Fixing the Problem
On the other side of the Pacific, experts are also issuing stern warnings about technology and its effects on children. Recently, the American Academy of Pediatrics recommended that teenagers’ “screen time” (access to media) be limited to 2 hours at most. They also recommended banning televisions and computers from kids’ bedrooms.
So what’s the likelihood of limiting a kid’s media intake if you don’t limit your own consumption? It’s not very good, right? Your child is not likely to read a book or play with Legos if your eyes are still glued to your tablet. We need to lead by example and be the first ones to unplug. When we sense the children in our lives are becoming too distracted by media, we need to find creative ways to engage them. Children learn from example. I believe my love for books was fostered through my father and grandfather who I constantly saw reading.
There are many things a family can do to spend time together. Go do something outside, play a game, study something together, chat about your daily experiences, or get your kids involved in the kitchen. Chances are, your kids will welcome the attention. Real ‘families’ need to spend time together.
As we mentioned earlier, powering down your computers and smart devices (or simply logging out of Facebook) has the potential to reduce your anxiety, boost your productivity, and even make you happier. Besides this, research has also shown that cellphones can disturb your sleep. In addition to shooting melatonin-reducing artificial light into your eyes, the wireless signals coming from your phone are harmful.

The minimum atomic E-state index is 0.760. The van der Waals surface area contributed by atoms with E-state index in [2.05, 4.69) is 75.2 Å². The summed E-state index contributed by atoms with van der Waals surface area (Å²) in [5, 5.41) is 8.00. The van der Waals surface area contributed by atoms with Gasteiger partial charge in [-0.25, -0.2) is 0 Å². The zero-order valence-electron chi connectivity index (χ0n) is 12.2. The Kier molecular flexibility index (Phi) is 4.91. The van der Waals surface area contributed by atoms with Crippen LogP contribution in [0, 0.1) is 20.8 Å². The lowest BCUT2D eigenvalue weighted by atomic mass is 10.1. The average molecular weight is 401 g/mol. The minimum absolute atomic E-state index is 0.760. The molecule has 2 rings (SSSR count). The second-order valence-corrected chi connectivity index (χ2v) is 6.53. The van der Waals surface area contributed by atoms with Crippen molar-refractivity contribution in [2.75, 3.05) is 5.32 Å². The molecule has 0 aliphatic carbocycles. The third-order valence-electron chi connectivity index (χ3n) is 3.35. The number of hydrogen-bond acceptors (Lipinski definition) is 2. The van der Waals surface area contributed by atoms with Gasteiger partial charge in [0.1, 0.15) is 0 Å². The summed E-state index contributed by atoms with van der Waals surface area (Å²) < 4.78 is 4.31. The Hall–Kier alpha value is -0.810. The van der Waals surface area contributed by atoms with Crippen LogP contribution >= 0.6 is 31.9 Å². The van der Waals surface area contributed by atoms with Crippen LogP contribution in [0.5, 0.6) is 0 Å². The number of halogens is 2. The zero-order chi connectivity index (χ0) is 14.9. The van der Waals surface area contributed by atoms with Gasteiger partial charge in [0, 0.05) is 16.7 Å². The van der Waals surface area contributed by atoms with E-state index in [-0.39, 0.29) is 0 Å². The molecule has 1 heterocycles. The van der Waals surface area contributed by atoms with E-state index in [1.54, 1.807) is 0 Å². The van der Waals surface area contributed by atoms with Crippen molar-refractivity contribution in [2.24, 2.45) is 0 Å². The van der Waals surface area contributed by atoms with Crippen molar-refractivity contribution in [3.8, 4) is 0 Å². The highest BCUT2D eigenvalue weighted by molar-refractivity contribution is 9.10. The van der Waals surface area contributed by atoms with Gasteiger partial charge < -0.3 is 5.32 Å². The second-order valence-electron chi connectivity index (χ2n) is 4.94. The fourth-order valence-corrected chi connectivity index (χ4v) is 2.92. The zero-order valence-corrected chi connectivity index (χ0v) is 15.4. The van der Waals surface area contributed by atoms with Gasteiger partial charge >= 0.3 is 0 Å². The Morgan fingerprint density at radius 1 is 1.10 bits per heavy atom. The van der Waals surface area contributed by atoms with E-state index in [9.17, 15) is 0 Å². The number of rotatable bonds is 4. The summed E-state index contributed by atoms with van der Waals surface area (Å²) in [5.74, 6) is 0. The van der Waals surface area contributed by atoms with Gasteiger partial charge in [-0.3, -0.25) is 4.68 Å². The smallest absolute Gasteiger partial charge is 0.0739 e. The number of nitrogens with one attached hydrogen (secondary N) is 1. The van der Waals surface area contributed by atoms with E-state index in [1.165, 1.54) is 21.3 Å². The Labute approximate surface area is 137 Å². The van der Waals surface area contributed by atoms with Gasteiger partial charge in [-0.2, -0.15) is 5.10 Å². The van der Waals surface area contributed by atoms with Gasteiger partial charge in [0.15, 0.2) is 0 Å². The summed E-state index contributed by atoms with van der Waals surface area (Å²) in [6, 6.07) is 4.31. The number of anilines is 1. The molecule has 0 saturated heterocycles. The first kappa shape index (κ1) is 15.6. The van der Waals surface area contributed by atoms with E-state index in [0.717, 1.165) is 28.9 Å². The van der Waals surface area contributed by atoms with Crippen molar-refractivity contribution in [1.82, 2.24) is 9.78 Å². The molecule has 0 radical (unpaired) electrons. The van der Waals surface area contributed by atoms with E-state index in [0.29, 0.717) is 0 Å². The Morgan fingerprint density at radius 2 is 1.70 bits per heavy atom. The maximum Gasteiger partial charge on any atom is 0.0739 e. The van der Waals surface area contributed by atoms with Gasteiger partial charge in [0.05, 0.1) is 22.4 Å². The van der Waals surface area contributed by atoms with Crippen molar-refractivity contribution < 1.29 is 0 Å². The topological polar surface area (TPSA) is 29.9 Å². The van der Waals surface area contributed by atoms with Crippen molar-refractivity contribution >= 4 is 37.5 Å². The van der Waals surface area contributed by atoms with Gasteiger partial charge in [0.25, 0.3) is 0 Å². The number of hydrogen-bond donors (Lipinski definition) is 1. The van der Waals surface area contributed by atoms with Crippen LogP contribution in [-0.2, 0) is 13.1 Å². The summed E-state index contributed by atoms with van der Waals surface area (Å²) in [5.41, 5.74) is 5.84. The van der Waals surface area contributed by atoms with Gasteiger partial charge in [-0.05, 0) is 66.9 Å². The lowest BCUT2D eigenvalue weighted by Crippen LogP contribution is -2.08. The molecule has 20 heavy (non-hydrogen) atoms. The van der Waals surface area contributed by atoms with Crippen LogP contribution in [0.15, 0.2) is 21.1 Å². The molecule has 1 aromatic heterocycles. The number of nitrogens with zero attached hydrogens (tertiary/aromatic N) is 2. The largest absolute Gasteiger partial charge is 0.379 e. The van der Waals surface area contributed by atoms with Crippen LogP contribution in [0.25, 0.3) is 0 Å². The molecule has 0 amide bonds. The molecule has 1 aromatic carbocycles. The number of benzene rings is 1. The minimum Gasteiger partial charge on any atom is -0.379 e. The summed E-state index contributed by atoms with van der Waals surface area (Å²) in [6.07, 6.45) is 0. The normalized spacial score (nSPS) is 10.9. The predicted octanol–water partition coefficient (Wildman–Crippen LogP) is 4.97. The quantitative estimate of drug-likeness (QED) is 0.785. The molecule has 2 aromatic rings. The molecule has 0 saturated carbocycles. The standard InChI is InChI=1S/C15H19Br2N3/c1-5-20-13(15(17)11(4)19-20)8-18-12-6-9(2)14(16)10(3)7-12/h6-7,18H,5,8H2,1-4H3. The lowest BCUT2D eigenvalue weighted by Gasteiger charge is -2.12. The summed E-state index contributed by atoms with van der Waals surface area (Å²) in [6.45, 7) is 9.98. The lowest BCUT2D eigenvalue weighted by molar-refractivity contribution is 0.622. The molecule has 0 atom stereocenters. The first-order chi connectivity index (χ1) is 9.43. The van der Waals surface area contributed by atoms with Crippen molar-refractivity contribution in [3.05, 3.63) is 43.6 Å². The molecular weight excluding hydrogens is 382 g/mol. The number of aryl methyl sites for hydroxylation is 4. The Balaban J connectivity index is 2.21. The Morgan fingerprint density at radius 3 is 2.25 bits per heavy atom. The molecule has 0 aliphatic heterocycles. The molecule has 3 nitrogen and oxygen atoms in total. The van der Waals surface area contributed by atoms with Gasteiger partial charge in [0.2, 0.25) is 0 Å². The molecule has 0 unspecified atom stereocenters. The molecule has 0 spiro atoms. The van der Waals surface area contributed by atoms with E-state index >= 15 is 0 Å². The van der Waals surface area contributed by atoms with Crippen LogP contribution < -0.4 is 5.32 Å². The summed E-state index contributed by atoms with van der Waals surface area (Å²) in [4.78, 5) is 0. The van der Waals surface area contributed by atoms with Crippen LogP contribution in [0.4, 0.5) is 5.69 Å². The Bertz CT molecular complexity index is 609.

One study—which was actually funded by major cellphone companies—found that people exposed to mobile radiation, “Were found to experience headaches, change of moods, confusion, and trouble in sleeping.” Sleeping with your phone in another room is one way to combat these health effects and deal with distractions.
Another benefit of powering down more often is the increased time you’ll have. We tend to view smart devices as productivity increasers, but often they do the opposite. Due to the seemingly endless stream of emails, notifications and texts, our devices have the potential to constantly distract us from the tasks on hand. I recently deleted the entire games folder on my iPhone. I found the 10 minutes here and there quickly added up to hours of fruitless, mindless activity.
But I’ll Be so Bored!
It seems like people have an irrational fear of “down-time,” assuming that it will quickly lead to laborious boredom. Why do we always feel the need to be doing something? People pull their phones out the moment they have a few minutes to spare. This is not a healthy trend.
Quietness and time for reflection is very important. This time helps people recover from stress and process life’s events. By taking breaks from technology and other forms of excitement, we allow our minds to think more clearly, help us understand big concepts, solve problems, and increase our productivity. We may even gain a better understanding of the world or our place in it. Surely, this is more important than browsing Facebook, sending mindless texts, or passing the next level of your favorite game.
So make a deal with yourself to put your smartphone away once in a while. Leave it on the countertop when you get home and don’t check it until morning. What’s the worst that could happen? You may be a little bored and less connected, but hey! You may end up more creative, better rested, and less stressed than before. In addition, you’ll be more likely to engage your friend at lunch—and if we’re not able to set technology aside and enjoy our friendships, perhaps we really will turn into zombies.